Much of the scene where Rupert (Robert De Niro) shows up at Jerry's house was improvised. Kim Chan improvised his lines when Jonno calls Jerry. The part where Jonno has troubling opening the front door was not planned. Chan really could not open the door, and Jerry Lewis improvised his reaction.
Martin Scorsese said later that making this film was an "unsettling" experience, in part because of the embarrassing, bitter material of the script. Scorsese said that he and Robert De Niro may have not worked together again for seven years because making The King of Comedy (1982) was so emotionally gruelling.
When Jerry Langford is walking down the street, he is stopped by a woman talking on the telephone. When Jerry refuses to talk to someone on the phone, the lady says, "I hope you get cancer". This incident actually happened to Jerry Lewis. According to Scorsese, Lewis directed this segment himself.
Robert De Niro used anti-Semitic remarks to anger Jerry Lewis while filming the scene where Rupert Pupkin crashes Jerry Langford's country home. Lewis, who had never worked with method actors, was shocked and appalled, but delivered an extremely credible performance.
Jerry Lewis played a character with the same first name as his own. Jerry Langford was originally named Bobby Langford in the script. But Lewis suggested that the character be named after him, so that they could film reactions from real passersby who recognized him. None of the other people in that scene were actors or actresses except for the cabbie, and the woman on the payphone.
Jerry Lewis found Martin Scorsese's working method initially frustrating, as he was made to wait around for the first three days of shooting. Lewis told Scorsese that he was a professional and was going to get paid for all the time he was made to wait, and that if Scorsese wasn't going to use him, then he could tell him that he wasn't needed.
The talk show segments were filmed on videotape (like a real talk show) and later transferred to film. An unedited version of Jerry's monologue in its original video format can be seen as part of the DVD's special features.
DIRECTOR_CAMEO(Martin Scorsese): Man in van, as Jerry Langford is walking across the street and is greeted by a woman at a phone booth, where she wants him to talk to her nephew Morris, Scorsese can be seen in the driver's side of a green van.
Liza Minnelli filmed a scene where she played herself on Jerry Langford's talk show and sang "New York, New York," but it didn't make the final cut. Minnelli only appears in the finished film as a life-sized cardboard cutout, a guest on Rupert Pupkin's basement talk show. Her name still appears in the closing credits.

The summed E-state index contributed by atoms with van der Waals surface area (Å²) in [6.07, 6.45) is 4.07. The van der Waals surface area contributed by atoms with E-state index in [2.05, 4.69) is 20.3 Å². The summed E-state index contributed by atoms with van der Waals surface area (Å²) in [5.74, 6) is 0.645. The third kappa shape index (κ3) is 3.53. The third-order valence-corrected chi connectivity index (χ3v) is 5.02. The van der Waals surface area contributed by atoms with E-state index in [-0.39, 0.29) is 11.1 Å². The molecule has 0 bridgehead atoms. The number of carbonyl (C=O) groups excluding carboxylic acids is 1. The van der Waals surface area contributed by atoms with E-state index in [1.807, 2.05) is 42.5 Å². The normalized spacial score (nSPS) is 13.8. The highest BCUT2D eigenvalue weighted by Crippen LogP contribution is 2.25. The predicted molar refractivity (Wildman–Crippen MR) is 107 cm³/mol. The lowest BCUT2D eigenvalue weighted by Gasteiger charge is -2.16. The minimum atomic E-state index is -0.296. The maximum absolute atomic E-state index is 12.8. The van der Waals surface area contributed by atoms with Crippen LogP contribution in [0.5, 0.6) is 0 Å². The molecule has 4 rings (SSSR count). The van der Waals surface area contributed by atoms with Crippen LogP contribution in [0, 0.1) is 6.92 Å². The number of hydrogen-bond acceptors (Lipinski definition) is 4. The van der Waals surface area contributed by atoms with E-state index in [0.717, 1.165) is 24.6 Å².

Robert De Niro wrote Martin Scorsese a letter before filming expressing his reluctance to the casting of Jerry Lewis as Langford, feeling Lewis might be tempted to ham it up, and not be able to deliver a believable dramatic performance. Martin Scorsese argued that Lewis' own experience as an old-school Borscht Belt and Catskills-based comedian, and the pathos that lied within his manic film comic persona would help him understand and portray the angst of Jerry Langford. Scorsese ultimately proved to be correct, as Lewis received plenty of accolades and critical acclaim for his remarkably understated, restrained performance.
In the original script, when Rupert and Rita meet in the diner, there is a stranger sitting behind Rupert who flirts with Rita. Later, this stranger propositions her successfully. Although he is glimpsed in the film, it is not clear what he is doing. Another change is that in the script, when Rupert is being interviewed by the authorities who are looking for Jerry, Rupert is beaten, this does not happen in the film.
In his monologue on the Jerry Langford show, Rupert Pupkin says that he is from Clifton, New Jersey. This is possibly an allusion to Andy Kaufman's abusive comedian persona, Tony Clifton, whom Pupkin resembles with similar hair, mustache and cheap blue suits.
Martin Scorsese had suffered from poor health both before and during the film's production. He had previously worked on three films close together, and not long afterward, found himself hospitalized due to exhaustion and pneumonia. He had not recovered when shooting began. The intensive filming schedule meant Scorsese could spend the remainder of his time recuperating.
At the time of release, the pride and joy gag would have been universally recognized by American audiences because these two products were heavily advertised. Joy is a brand of dishwashing soap and Pride was a furniture polish. Since Pride has been off the market for many years and Joy no longer does as much advertising, this joke may be lost on audiences too young to remember these products.